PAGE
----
Diversity & Democracy: Civic Learning for Shared Futures
Diversity Innovations Civic Learning for Shared Futures
Diversity & Democracy Volume 11, Number 3  

Diversity & Democracy
Volume 11,
Number 3
(2008)

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About This Issue
Featured Topic: Shared Futures
Class on Campus: Breaking the Silence Surrounding Socioeconomics
Don’t Lose Your Working-Class Students
Raising Awareness of Class Privilege Among Students
Stratified Learning: Responding to the Class System of Higher Education
Race and Class: Taking Action at the Intersections
Perspectives
Class, at Vanderbilt? Breaking the Silence at an Elite Institution
Engaging with Contradiction by Engaging with Community
Campus Practice
Finding Context: Teaching About Class through Local History
Understanding Socioeconomic Difference: Studies in Poverty and Human Capability
Research Report
Recent Research on Socioeconomic Status and Higher Education
And More...
In Print
Resources
Opportunities

In Print

Tearing Down the Gates: Confronting the Class Divide in American Education, Peter Sacks (University of California Press, 2007, $24.95 hardcover)

Peter Sacks cuts to the core of educational inequity with his analysis of how socioeconomic status is the key to opportunity in American education. Buttressing persuasive personal narrative with compelling data, Sacks brings into relief the confluence of interrelated factors (including cultural capital, family pressures, and economic affordability) that escort privileged children onto the college track while essentially shutting the doors on the working class. The scene Sacks describes is devastating but not intractable. Sacks calls readers to reform American education to bring the myth of class mobility closer to reality, beginning (as he does with this book) by breaking the silence surrounding the socioeconomic divide.

Realizing Bakke’s Legacy: Affirmative Action, Equal Opportunity, and Access in Higher Education, Patricia Marin and Catherine L. Horn, Eds. (Stylus Publishing, LLC, 2008, $27.50 paperback)

Thirty years after Justice Lewis Powell established the idea that diversity has significant educational benefits in his opinion for Regents of the University of California v. Bakke, editors Marin and Horn examine Bakke’s enduring legacy. The result is a collection of essays probing Bakke’s legal, social, and educational effects and examining the viability of Justice Sandra Day O’Connor’s 2003 suggestion that affirmative action will be unnecessary by 2028. Responding to recent court cases that have challenged the Bakke ruling, the editors suggest multiple means of defense against attacks on progressive educational policies. Their volume, with its breadth of focus and specificity of detail, represents one such tool.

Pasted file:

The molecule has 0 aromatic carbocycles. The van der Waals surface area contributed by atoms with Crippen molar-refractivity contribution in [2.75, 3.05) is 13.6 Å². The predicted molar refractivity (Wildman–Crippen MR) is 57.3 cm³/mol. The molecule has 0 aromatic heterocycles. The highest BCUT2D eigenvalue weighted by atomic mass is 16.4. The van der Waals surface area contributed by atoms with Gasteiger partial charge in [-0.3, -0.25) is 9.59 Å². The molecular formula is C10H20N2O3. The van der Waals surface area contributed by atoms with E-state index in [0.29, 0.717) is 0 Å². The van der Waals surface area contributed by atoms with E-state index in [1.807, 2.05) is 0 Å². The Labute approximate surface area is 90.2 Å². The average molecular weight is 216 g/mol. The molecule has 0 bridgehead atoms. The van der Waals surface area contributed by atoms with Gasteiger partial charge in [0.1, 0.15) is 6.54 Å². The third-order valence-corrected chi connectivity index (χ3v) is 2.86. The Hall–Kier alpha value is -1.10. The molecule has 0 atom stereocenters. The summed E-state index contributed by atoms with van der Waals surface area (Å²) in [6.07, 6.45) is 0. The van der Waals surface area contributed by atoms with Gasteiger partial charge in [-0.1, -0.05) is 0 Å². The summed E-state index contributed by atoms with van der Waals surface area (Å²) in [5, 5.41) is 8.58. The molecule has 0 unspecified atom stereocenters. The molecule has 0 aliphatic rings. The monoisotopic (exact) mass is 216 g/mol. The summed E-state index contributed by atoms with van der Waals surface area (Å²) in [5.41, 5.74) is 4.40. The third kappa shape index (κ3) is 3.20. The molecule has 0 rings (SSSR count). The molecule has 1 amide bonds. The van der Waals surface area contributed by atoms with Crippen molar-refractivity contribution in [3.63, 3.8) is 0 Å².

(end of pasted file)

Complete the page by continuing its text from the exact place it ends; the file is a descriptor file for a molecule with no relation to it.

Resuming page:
Privilege and Diversity in the Academy, Frances A. Maher and Mary Kay Thompson Tetreault (Routledge Taylor & Francis Group, 2007, $36.95 paperback)

In this in-depth study of three major universities (Stanford University, the University of Michigan, and Rutgers University-Newark), authors Maher and Thompson explore how the terms “excellence” and “diversity” have become, to varying degrees, interdependent rather than mutually exclusive. Through historical and comparative analysis, Maher and Thompson illustrate that cultural shifts are not only possible but necessary if institutions are to become truly outstanding. Their research explores how privilege operates at a systemic level, affecting an institution’s ability to advance diverse scholarship across disciplines. The resulting volume attests to the need to craft programs and policies that are sensitive to local contexts when trying to create more inclusive institutions.

Developing Intercultural Competence and Transformation: Theory, Research, and Application in International Education, Victor Savicki, Ed. (Stylus Publishing, LLC, 2008, $29.95 paperback)

American anxieties about globalization have drawn increased attention to study abroad as a way to prepare students for leadership in the modern world. But as Victor Savicki points out, educators cannot simply send students overseas for a semester or less and expect them to return interculturally fluent. Savicki and contributors urge educators to craft intentional opportunities for learning based in experiential and reflective practices. Combining educational theory, program assessment, and pedagogical design, their essays serve as a guide for educators hoping to lead students toward transformation through intercultural exchange.



Questions, comments, and suggestions regarding Diversity & Democracy should be directed to Kathryn Peltier Campbell at campbell@aacu.org.
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